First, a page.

Explore our content

All types | All dates | All authors
Cook County land bank
PI Original
by Ellyn Fortino
3:07pm
Mon Sep 8, 2014

Chicago-Area Foreclosures Hit Pre-Recession Levels, But The Housing Crisis Is Far From Over

Chicago's six-county region recorded 13,916 new foreclosure filings in the first half of 2014, a nearly 38 percent drop from a year ago and the lowest level reached since 2007, according to a report by the Woodstock Institute. Local housing activists working to help struggling homeowners offer their take on the new data as well as policies meant to stymie the ongoing negative effects of foreclosures.

Quick Hit
by Ellyn Fortino
6:45pm
Mon Jul 1, 2013

Vacant Building Registries Lack Key Data, New Report Shows

Local municipalities should ramp up vacant–building data collection to help address a problem that continues to ravage Chicago–area communities due to the foreclosure crisis, according to a new report from the Woodstock Institute.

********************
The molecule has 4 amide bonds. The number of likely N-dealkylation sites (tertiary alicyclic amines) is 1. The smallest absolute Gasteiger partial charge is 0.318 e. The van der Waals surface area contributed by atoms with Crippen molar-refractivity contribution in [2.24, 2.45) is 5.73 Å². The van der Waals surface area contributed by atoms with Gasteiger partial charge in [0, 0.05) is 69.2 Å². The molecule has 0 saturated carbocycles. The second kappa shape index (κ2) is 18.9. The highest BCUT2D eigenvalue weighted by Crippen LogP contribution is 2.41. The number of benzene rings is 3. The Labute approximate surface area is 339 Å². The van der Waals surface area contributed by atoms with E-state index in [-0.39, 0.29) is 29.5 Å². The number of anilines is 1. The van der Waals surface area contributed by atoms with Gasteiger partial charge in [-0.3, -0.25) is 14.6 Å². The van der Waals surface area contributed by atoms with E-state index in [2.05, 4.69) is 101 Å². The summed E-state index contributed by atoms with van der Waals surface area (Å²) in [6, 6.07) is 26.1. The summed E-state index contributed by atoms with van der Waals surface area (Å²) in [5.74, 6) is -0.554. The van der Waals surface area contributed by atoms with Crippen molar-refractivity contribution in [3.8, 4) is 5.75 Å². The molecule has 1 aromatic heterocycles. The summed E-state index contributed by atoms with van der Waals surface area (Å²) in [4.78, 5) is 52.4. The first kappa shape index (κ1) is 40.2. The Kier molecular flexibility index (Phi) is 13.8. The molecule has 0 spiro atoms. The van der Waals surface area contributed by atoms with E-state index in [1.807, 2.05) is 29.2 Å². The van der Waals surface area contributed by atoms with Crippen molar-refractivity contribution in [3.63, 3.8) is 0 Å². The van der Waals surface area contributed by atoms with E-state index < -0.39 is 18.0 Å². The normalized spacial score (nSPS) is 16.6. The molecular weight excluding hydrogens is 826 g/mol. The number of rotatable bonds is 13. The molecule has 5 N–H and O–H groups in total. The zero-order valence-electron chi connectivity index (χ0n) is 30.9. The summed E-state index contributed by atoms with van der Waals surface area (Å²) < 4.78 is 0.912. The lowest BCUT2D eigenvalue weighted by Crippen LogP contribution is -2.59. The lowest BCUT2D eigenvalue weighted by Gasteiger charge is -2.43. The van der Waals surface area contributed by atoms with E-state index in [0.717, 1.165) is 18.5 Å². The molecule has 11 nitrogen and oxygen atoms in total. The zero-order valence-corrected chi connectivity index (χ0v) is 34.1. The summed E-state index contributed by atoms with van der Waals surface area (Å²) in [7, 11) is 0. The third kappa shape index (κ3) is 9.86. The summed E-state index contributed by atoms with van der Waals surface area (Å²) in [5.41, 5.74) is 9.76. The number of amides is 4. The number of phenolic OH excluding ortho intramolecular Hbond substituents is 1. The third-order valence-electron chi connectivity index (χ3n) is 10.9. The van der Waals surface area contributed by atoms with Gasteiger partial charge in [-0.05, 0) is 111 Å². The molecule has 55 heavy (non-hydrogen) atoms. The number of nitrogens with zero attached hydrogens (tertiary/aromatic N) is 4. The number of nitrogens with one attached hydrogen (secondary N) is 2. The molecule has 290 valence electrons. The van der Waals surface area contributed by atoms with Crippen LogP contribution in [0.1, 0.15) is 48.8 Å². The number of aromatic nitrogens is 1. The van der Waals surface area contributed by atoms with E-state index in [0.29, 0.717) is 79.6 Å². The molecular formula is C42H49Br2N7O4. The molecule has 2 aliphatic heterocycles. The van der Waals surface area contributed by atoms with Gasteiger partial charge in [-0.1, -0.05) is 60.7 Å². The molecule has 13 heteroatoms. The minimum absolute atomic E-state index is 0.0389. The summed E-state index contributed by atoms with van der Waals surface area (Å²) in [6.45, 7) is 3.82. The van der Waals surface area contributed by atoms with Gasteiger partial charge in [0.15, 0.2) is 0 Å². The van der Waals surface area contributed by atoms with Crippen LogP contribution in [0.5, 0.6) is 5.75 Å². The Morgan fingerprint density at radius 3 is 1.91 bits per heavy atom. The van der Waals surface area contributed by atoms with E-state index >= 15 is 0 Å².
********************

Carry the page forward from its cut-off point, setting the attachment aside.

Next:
The "Deciphering Blight" report looked at the wide–ranging data that 47 local governments in the Chicago six–county region currently collect through their vacant property registries.
 
According to the report, a majority of the local governments kept thorough data on the parties responsible for vacant buildings. And more than half kept track of a property’s unique identifier like a PIN number.
 
But more than half of the municipalities did not collect data on the nature of the vacancy, and many vacant building registries lacked other key information. 
PI Original
by Matthew Blake
4:52pm
Fri Jan 18, 2013

No Movement On Chicago Infrastructure Trust, Yet

Proposed by Mayor Rahm Emanuel last March and approved by the Chicago City Council in April, the Infrastructure Trust outlined a way to finance infrastructure projects in the city during a time of prolonged federal and state budget crises and near absolute political aversion to tax increases. Its polarizing central concept of private companies investing in public infrastructure and then receiving some undefined return on their investment was alternately seen as a revolutionary way to improve Chicago and a nefarious step towards private investors opaquely dictating public policy. We take a look at what has come of the controversial Trust thus far.